If you’re like me, your Mac’s Downloads folder is full of long-forgotten mystery items, much like a college student’s refrigerator. Fortunately, Hazel from Noodlesoft ($21.95) can keep it tidy.
I hate the Mac OS X Downloads folder. It’s where Safari places downloaded files by default and, in my experience, is an out of sight, out of mind landfill of forgotten PDFs, photos, installers and who knows what else. Before long, its contents commandeer a significant portion of your drive’s storage and that’s just unacceptable.
Yes, you can tell Safari to deposit downloads elsewhere. Many people choose the Desktop. It’s a logical choice, as you’ll see your downloads every time you sit in front of your Mac, which will prompt you to act. But the path of least resistance is beautiful and tempting. I typically ignore the junk on my digital desk, figuring, “I’ll clean that up later.” Of course, that never happens.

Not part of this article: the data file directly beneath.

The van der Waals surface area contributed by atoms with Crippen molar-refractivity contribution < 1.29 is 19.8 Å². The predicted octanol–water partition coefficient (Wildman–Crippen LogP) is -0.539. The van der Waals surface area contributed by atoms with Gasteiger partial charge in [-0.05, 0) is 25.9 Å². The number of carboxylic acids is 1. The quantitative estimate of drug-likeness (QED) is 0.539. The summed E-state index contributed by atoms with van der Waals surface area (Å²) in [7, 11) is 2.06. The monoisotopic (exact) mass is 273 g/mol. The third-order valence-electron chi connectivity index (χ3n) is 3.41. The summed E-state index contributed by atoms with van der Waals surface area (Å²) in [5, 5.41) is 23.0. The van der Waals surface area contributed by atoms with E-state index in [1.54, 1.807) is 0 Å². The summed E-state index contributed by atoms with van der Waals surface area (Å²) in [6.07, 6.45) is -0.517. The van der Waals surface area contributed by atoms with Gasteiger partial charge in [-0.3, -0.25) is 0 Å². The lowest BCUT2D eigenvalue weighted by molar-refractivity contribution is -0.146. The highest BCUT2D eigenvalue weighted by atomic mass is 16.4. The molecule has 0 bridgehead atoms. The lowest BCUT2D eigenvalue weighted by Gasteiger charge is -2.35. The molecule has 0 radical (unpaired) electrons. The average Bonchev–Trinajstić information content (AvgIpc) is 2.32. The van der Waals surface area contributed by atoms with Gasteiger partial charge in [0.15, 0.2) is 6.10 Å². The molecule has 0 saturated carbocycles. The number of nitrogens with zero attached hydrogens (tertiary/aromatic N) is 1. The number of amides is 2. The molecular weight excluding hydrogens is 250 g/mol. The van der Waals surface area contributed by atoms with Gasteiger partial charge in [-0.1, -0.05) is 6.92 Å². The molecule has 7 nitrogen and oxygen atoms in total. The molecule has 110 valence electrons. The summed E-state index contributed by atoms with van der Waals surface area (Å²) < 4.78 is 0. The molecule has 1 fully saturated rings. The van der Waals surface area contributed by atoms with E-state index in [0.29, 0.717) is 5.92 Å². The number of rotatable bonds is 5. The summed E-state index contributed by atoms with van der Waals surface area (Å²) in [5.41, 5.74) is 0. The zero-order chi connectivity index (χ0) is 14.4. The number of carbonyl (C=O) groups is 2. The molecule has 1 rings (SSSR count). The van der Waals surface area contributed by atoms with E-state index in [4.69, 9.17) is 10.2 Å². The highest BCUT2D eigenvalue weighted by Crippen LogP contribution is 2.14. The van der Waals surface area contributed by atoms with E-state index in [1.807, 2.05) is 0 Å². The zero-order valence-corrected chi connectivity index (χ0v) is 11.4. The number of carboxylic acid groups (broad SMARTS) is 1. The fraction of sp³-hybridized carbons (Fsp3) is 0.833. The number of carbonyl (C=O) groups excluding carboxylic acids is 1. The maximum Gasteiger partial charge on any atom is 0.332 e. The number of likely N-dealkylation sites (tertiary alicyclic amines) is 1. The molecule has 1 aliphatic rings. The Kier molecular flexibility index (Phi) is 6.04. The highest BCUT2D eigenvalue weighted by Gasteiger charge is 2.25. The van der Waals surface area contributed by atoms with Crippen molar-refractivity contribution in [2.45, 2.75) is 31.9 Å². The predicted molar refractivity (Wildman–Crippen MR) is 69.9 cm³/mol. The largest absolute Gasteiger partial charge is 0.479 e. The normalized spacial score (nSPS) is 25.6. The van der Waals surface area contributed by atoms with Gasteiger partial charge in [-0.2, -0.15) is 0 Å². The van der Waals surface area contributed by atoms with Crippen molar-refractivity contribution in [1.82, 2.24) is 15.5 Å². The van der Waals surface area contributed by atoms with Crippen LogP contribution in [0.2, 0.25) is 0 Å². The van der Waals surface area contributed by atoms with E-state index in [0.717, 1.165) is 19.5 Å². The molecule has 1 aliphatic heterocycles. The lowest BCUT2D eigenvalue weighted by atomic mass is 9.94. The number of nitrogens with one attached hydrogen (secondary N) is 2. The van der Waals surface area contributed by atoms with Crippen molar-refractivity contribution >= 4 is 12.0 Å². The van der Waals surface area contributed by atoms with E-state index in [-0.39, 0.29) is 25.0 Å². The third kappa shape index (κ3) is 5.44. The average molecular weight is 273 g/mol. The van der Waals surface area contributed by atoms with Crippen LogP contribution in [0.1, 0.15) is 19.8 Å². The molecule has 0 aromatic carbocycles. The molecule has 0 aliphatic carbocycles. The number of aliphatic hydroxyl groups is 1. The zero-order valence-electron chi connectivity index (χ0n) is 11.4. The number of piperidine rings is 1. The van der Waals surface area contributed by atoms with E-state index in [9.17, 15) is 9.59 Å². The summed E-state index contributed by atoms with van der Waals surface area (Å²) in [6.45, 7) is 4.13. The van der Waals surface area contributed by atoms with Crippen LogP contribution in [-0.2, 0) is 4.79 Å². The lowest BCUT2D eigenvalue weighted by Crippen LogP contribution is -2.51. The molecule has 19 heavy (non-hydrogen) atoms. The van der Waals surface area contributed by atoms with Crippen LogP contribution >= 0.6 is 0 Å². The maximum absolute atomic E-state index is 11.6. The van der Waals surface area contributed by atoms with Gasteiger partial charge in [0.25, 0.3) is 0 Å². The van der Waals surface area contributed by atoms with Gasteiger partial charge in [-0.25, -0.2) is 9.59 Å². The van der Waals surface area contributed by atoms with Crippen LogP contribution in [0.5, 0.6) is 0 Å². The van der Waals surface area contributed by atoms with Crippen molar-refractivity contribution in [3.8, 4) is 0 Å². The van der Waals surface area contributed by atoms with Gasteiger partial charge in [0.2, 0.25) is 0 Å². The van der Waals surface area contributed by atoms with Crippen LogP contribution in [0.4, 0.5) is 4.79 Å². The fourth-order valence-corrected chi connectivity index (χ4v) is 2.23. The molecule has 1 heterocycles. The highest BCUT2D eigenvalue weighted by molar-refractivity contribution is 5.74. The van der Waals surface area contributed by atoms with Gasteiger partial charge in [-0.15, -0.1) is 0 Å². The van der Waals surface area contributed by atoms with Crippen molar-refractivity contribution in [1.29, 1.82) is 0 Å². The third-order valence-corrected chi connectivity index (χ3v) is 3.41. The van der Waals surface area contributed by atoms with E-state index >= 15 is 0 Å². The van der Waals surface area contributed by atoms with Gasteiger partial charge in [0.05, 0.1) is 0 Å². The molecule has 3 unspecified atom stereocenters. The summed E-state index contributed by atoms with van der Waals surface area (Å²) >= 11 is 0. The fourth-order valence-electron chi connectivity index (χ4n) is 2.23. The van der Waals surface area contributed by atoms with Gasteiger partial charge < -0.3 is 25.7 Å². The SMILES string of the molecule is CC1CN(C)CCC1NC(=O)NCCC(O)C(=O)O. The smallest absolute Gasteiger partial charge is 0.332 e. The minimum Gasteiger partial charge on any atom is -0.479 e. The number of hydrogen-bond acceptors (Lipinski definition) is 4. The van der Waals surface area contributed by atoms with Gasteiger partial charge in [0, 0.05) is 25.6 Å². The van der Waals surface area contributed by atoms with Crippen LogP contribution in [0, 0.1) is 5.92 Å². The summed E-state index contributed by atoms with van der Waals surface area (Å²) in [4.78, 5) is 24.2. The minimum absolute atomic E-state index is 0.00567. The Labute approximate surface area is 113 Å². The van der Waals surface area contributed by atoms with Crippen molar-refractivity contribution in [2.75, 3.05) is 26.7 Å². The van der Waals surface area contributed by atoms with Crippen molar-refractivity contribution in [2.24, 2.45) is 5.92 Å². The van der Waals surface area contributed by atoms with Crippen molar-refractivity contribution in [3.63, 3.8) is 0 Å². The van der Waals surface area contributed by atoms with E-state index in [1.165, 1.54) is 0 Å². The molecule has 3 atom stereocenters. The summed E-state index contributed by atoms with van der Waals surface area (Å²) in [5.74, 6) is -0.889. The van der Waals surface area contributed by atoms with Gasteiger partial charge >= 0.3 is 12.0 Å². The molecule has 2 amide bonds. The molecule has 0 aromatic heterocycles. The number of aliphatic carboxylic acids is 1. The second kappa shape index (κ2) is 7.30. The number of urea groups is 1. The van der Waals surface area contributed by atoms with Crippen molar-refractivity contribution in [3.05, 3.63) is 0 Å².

The best solution is to let Safari fill the Downloads folder and get regular reminders to clean it out. That’s where Hazel helps.
Hazel is a scripting application that helps you manage files. Its interface is familiar to anyone who’s created a rule in Apple’s Mail. You can create scripts to move files, change their creation date, flag them with a color or a Growl message and a lot more. I use it to keep an eye on my Downloads folder.
I’ve created a simple rule (below) that notices any file that’s been in my Downloads folder for more than a month. When it does, it applies a red label, throws up a Growl notification (“Stale files in Downloads Folder”) and moves the offenders to a folder labeled “Purgatory” on my Desktop. From there, a quick glance in Purgatory identifies what’s worth saving and what’s trash. I love it.
My rule is simple and I’m sure you can improve on it, but it helps me avoid clutter and save storage space. If you try it, let me know how it goes.